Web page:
On 6 March 2014, the High Court of Australia (High Court) will
consider in detail, for the first time since Re Universal
Distributing Co Ltd (1933) 48 CLR 171, the circumstances in
which a liquidator is entitled to claim a lien for his or her costs
and expenses incurred in the creation of a fund.
K&L Gates represents Atco Controls Pty Ltd (in liquidation)
(Atco) in this proceeding which has been commenced against
Newtronics Pty Ltd (in liquidation) (Newtronics) and its
In April 2006, Newtronics commenced an earlier action in the
Victorian Supreme Court (Court) against its parent company Atco and
its appointed receivers.
Newtronics alleged that letters of support provided by Atco gave
rise to a contractual obligation not to call upon its secured debt
until all other creditors were paid. The Court, at first instance,
held that the letters of comfort were enforceable and prevented
Atco from enforcing its charge over Newtronics' assets in
priority to unsecured creditors of the company. In relation to
Newtronics' claim against the receivers for trespass and
conversion, the Court found in favour of the Receivers.
Both Newtronics and Atco appealed to the Victorian Court of
Appeal (Court of Appeal). Atco was successful in its appeal to the
Court of Appeal and the decision of Pagone J in the Court was
Shortly before the Court of Appeal hearing, Newtronics and the
Receivers entered into a settlement agreement pursuant to which the
receivers paid to Newtronics a AUD1.25 million settlement sum
The current High Court proceeding concerns Atco's claim that
it is entitled to recover the Settlement Sum pursuant to its charge
over Newtronics. Newtronics' liquidator has refused to pay the
Settlement Sum to Atco claiming that it has an equitable lien over
the Settlement Sum for its costs and expenses of the litigation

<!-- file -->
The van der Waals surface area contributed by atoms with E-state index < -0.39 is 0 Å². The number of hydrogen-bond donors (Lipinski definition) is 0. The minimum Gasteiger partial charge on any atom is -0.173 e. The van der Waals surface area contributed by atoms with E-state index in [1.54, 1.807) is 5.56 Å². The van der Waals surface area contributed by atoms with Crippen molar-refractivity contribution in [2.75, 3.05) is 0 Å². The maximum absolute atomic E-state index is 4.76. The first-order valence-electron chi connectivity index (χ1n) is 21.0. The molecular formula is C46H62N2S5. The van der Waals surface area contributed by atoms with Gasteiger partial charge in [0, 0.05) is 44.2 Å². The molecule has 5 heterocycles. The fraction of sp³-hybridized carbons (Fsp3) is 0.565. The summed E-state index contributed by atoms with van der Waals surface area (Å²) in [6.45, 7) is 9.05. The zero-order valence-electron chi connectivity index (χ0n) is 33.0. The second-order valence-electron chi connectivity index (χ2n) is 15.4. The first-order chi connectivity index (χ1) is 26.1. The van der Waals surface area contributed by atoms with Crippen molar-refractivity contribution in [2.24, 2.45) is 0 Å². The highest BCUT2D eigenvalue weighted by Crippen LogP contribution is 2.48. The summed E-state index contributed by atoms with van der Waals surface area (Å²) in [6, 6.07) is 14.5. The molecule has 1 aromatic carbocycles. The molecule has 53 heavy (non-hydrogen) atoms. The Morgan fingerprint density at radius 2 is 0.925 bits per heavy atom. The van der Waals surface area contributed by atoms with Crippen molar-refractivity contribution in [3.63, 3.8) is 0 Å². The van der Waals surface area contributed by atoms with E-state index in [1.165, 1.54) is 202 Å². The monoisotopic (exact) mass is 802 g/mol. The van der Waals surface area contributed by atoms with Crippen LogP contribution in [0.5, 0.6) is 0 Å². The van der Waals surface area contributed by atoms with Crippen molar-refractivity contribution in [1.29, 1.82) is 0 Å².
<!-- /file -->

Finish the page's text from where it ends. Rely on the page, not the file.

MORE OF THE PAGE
which produced the fund.
Atco commenced proceedings seeking recovery of the Settlement
Sum in the Court. At first instance, Efthim As J upheld Atco's
claim and ordered that the Settlement Sum be paid to Atco. This
decision was then appealed by Newtronics and its liquidator and
subsequently upheld by Davies J. Atco in turn made an appeal to the
Court of Appeal which was unanimously upheld.
On 8 November 2011, Newtronics was granted special leave to
appeal the decision of the Court of Appeal to the High Court.
Issues to be Resolved in the High Court
It is widely recognised that in circumstances where a liquidator
incurs costs and expenses exclusively for the care, preservation
and realisation of assets in creating a fund, he or she is entitled
to claim an equitable lien over the assets of the company. The
liquidator's lien will have priority over the claims of a
secured creditor of the assets where the circumstances are such,
that it is deemed unconscientious or unfair for the secured
creditor not to recognise the lien.
The usual situation in which a liquidator's equitable lien
arises, is where the liquidator realises assets subject to a
security interest in circumstances where the secured creditor
chooses not to enforce its security and, instead, allows the
liquidator to perform the necessary work. That is, it is usually
the case that the secured creditor has consented (either expressly
or by implication) to the liquidator incurring such costs.
However, this case differs from the usual scenario in that the
fund (being the Settlement Sum) was created by reason of litigation
pursued against the very secured creditor, now seeking to enforce
its right to the fund. Relevantly, there appears to be no authority
in which a liquidator has been allowed to assert, as against a
secured creditor, a lien for the costs of suing that creditor.
The Court will usually require the liquidator to show that the
secured creditor has 'come in to the liquidation' and that
the fund has been created for the "benefit" of the
secured creditor. Given the circumstances of this matter, there is
much contention over whether these two elements of the lien have
While this is an unusual situation, it is hoped that the High
Court will take this opportunity to provide a definitive test for
the recognition and enforcement of a liquidator's lien in
priority to the claims of a secured creditor.
The content of this article is intended to provide a general
guide to the subject matter. Specialist advice should be sought
about your specific circumstances.
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When determining if a DOCA is to be terminated, public interest can, and often will, outweigh any benefit to creditors.
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